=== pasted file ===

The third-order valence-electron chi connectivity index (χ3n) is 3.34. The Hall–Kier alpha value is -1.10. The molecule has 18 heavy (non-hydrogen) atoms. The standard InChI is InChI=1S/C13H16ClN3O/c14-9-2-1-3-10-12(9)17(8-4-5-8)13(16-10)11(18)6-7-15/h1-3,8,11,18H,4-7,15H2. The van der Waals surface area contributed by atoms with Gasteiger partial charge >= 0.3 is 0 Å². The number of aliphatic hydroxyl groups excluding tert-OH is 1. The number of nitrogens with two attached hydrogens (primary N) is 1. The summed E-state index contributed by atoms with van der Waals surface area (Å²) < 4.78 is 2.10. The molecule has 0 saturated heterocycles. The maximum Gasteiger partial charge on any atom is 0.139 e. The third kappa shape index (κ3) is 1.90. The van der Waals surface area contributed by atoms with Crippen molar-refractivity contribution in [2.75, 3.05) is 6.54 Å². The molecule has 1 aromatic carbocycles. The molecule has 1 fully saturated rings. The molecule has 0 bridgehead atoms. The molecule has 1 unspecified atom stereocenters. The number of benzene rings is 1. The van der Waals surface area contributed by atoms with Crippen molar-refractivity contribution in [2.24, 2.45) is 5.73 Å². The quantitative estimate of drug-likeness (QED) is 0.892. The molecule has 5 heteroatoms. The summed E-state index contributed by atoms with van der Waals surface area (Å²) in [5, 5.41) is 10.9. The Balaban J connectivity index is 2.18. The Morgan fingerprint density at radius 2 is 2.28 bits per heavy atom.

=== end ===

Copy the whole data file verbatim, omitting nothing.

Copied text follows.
The third-order valence-electron chi connectivity index (χ3n) is 3.34. The Hall–Kier alpha value is -1.10. The molecule has 18 heavy (non-hydrogen) atoms. The standard InChI is InChI=1S/C13H16ClN3O/c14-9-2-1-3-10-12(9)17(8-4-5-8)13(16-10)11(18)6-7-15/h1-3,8,11,18H,4-7,15H2. The van der Waals surface area contributed by atoms with Gasteiger partial charge >= 0.3 is 0 Å². The number of aliphatic hydroxyl groups excluding tert-OH is 1. The number of nitrogens with two attached hydrogens (primary N) is 1. The summed E-state index contributed by atoms with van der Waals surface area (Å²) < 4.78 is 2.10. The molecule has 0 saturated heterocycles. The maximum Gasteiger partial charge on any atom is 0.139 e. The third kappa shape index (κ3) is 1.90. The van der Waals surface area contributed by atoms with Crippen molar-refractivity contribution in [2.75, 3.05) is 6.54 Å². The molecule has 1 aromatic carbocycles. The molecule has 1 fully saturated rings. The molecule has 0 bridgehead atoms. The molecule has 1 unspecified atom stereocenters. The number of benzene rings is 1. The van der Waals surface area contributed by atoms with Crippen molar-refractivity contribution in [2.24, 2.45) is 5.73 Å². The quantitative estimate of drug-likeness (QED) is 0.892. The molecule has 5 heteroatoms. The summed E-state index contributed by atoms with van der Waals surface area (Å²) in [5, 5.41) is 10.9. The Balaban J connectivity index is 2.18. The Morgan fingerprint density at radius 2 is 2.28 bits per heavy atom.